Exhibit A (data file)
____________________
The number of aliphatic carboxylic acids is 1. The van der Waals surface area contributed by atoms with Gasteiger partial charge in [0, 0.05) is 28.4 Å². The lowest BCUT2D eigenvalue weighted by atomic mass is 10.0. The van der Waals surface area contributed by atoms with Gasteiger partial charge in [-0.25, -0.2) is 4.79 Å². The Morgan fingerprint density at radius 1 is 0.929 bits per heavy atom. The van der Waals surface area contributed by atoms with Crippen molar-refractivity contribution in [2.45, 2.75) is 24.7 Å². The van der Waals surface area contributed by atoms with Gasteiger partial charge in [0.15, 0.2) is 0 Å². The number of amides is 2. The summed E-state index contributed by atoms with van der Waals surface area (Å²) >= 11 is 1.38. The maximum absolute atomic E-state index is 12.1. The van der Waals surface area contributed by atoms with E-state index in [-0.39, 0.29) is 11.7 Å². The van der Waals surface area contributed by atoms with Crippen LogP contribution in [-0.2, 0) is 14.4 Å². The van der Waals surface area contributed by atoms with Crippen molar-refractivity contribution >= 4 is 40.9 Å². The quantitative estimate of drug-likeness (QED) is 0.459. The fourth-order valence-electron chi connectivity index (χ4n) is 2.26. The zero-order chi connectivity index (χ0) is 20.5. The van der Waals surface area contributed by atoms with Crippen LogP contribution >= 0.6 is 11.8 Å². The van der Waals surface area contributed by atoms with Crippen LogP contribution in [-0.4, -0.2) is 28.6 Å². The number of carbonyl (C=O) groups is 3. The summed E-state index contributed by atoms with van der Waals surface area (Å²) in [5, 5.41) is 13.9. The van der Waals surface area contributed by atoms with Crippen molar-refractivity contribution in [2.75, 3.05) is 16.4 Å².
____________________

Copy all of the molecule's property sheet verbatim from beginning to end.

The number of aliphatic carboxylic acids is 1. The van der Waals surface area contributed by atoms with Gasteiger partial charge in [0, 0.05) is 28.4 Å². The lowest BCUT2D eigenvalue weighted by atomic mass is 10.0. The van der Waals surface area contributed by atoms with Gasteiger partial charge in [-0.25, -0.2) is 4.79 Å². The Morgan fingerprint density at radius 1 is 0.929 bits per heavy atom. The van der Waals surface area contributed by atoms with Crippen molar-refractivity contribution in [2.45, 2.75) is 24.7 Å². The van der Waals surface area contributed by atoms with Gasteiger partial charge in [0.15, 0.2) is 0 Å². The number of amides is 2. The summed E-state index contributed by atoms with van der Waals surface area (Å²) >= 11 is 1.38. The maximum absolute atomic E-state index is 12.1. The van der Waals surface area contributed by atoms with E-state index in [-0.39, 0.29) is 11.7 Å². The van der Waals surface area contributed by atoms with Crippen LogP contribution in [-0.2, 0) is 14.4 Å². The van der Waals surface area contributed by atoms with Crippen molar-refractivity contribution >= 4 is 40.9 Å². The quantitative estimate of drug-likeness (QED) is 0.459. The fourth-order valence-electron chi connectivity index (χ4n) is 2.26. The zero-order chi connectivity index (χ0) is 20.5. The van der Waals surface area contributed by atoms with Crippen LogP contribution >= 0.6 is 11.8 Å². The van der Waals surface area contributed by atoms with Crippen LogP contribution in [-0.4, -0.2) is 28.6 Å². The number of carbonyl (C=O) groups is 3. The summed E-state index contributed by atoms with van der Waals surface area (Å²) in [5, 5.41) is 13.9. The van der Waals surface area contributed by atoms with Crippen molar-refractivity contribution in [2.75, 3.05) is 16.4 Å².